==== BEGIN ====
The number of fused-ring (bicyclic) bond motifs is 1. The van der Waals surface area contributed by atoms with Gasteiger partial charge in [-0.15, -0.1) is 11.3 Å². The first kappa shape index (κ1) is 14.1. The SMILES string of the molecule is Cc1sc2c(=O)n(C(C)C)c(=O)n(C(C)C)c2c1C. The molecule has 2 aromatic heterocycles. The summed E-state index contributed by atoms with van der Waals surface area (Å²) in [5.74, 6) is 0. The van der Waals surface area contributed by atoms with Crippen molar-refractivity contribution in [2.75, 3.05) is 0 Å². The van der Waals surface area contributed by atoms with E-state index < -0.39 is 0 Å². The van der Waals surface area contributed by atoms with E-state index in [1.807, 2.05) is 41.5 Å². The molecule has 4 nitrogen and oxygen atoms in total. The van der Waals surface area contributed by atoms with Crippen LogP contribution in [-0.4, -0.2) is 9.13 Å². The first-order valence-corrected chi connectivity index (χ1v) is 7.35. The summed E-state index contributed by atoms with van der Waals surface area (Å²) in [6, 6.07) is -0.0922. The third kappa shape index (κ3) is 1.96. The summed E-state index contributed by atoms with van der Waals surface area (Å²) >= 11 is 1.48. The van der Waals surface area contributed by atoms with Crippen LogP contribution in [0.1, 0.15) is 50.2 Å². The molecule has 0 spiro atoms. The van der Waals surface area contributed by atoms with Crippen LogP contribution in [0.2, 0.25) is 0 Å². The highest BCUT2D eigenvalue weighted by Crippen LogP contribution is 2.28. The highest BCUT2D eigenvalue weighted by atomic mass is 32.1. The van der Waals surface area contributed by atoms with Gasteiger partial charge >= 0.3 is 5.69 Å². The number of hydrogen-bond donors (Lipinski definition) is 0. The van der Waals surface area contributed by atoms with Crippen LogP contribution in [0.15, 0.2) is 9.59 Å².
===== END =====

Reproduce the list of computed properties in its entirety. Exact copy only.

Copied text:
The number of fused-ring (bicyclic) bond motifs is 1. The van der Waals surface area contributed by atoms with Gasteiger partial charge in [-0.15, -0.1) is 11.3 Å². The first kappa shape index (κ1) is 14.1. The SMILES string of the molecule is Cc1sc2c(=O)n(C(C)C)c(=O)n(C(C)C)c2c1C. The molecule has 2 aromatic heterocycles. The summed E-state index contributed by atoms with van der Waals surface area (Å²) in [5.74, 6) is 0. The van der Waals surface area contributed by atoms with Crippen molar-refractivity contribution in [2.75, 3.05) is 0 Å². The van der Waals surface area contributed by atoms with E-state index < -0.39 is 0 Å². The van der Waals surface area contributed by atoms with E-state index in [1.807, 2.05) is 41.5 Å². The molecule has 4 nitrogen and oxygen atoms in total. The van der Waals surface area contributed by atoms with Crippen LogP contribution in [-0.4, -0.2) is 9.13 Å². The first-order valence-corrected chi connectivity index (χ1v) is 7.35. The summed E-state index contributed by atoms with van der Waals surface area (Å²) in [6, 6.07) is -0.0922. The third kappa shape index (κ3) is 1.96. The summed E-state index contributed by atoms with van der Waals surface area (Å²) >= 11 is 1.48. The van der Waals surface area contributed by atoms with Crippen LogP contribution in [0.1, 0.15) is 50.2 Å². The molecule has 0 spiro atoms. The van der Waals surface area contributed by atoms with Crippen LogP contribution in [0.2, 0.25) is 0 Å². The highest BCUT2D eigenvalue weighted by Crippen LogP contribution is 2.28. The highest BCUT2D eigenvalue weighted by atomic mass is 32.1. The van der Waals surface area contributed by atoms with Gasteiger partial charge >= 0.3 is 5.69 Å². The number of hydrogen-bond donors (Lipinski definition) is 0. The van der Waals surface area contributed by atoms with Crippen LogP contribution in [0.15, 0.2) is 9.59 Å².